We Just Witnessed The Biggest U.S. Bond Crash In Nearly 2 Years – What Does This Mean For The Stock Market?


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U.S. bonds have not fallen like this since Donald Trump’s stunning election victory in November 2016.  Could this be a sign that big trouble is on the horizon for the stock market?  It seems like bonds have been in a bull market forever, but now suddenly bond yields are spiking to alarmingly high levels.  On Wednesday, the yield on 30 year U.S. bonds rose to the highest level since September 2014, the yield on 10 year U.S. bonds rose to the highest level since June 2011, and the yield on 5 year bonds rose to the highest level since October 2008.  And this wasn’t just a U.S. phenomenon.  We saw bond yields spike all over the developed world on Wednesday, and the mainstream media is attempting to put a happy face on things by blaming a “booming economy” for the bond crash.  But the truth is not so simple.  For U.S. bonds, Bill Gross says that it was a lack of foreign buyers that drove yields higher, and he says that this may only be just the beginning

And, according to Gross, the carnage may not end here: “Lack of foreign buying at these levels likely leading to lower Treasury prices,” echoing what we said last week. And as foreign investors pull back from US paper, look for even higher yields, and an even higher dollar, which in turn risks re-inflaming the EM crisis that had mercifully quieted down in recent weeks.

I believe that Gross is right on target.

And Jeffrey Gundlach has previously warned that when yields get to this level that it would be a “game changer”

Treasury yields soared Wednesday as economic data fostered optimism about the American economy, sending both the 10-year rate and the 30-year rate above multiyear highs, and beyond what “Bond King” Jeffrey Gundlach dubbed a “game changer.”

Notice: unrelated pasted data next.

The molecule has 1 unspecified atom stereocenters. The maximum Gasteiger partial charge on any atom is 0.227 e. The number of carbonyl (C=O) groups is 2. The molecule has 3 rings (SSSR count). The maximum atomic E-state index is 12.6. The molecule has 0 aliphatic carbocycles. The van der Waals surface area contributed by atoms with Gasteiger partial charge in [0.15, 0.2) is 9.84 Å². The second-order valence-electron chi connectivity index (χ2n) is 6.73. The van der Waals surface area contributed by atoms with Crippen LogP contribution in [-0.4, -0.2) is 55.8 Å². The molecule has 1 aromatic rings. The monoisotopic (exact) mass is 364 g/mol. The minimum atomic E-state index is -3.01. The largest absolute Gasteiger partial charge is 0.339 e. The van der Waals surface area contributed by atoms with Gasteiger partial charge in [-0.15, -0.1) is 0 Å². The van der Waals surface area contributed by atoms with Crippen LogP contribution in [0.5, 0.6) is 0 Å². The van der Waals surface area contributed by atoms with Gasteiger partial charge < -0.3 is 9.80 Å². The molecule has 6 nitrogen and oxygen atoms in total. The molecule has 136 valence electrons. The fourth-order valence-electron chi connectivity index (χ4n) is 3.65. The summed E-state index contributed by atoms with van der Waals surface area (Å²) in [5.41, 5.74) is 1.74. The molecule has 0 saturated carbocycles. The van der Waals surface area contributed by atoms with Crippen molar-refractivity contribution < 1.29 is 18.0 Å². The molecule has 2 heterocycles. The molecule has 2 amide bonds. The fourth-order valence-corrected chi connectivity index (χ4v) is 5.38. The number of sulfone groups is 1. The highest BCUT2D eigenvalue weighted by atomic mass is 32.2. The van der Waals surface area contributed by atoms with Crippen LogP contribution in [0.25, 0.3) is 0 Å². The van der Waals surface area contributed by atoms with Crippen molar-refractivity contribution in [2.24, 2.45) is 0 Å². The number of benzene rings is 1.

The DoubleLine Capital CEO wrote on Twitter in September, “Yields: On the march! 10’s above 3% again, this time without financial media concern. Watch 3.25% on 30’s. Two closes above = game changer.”

For years, it was so easy for bond traders to make money.  Bond yields just kept going down, and bond prices just kept going up.

But now the paradigm appears to be completely changing, and an enormous amount of wealth is going to be wiped out.

Normally, a rotation out of bonds is good for the stock market.  But when bonds move too quickly that is a sign of panic, and that kind of panic can easily spread to equities.  The following comes from Zero Hedge

As Bloomberg’s Cameron Crise notes, this yield move is entering the “danger zone” for stocks. The 30bps spike in the last 5 weeks falls into the cohort where average and median equity performance has been negative over the following five weeks. Do with that information what you will, but realize that with this kind of price action the bond market is not the equity market’s friend.

In essence, what that is saying is that when bond prices fall this dramatically it usually means that stock prices fall over the following five weeks.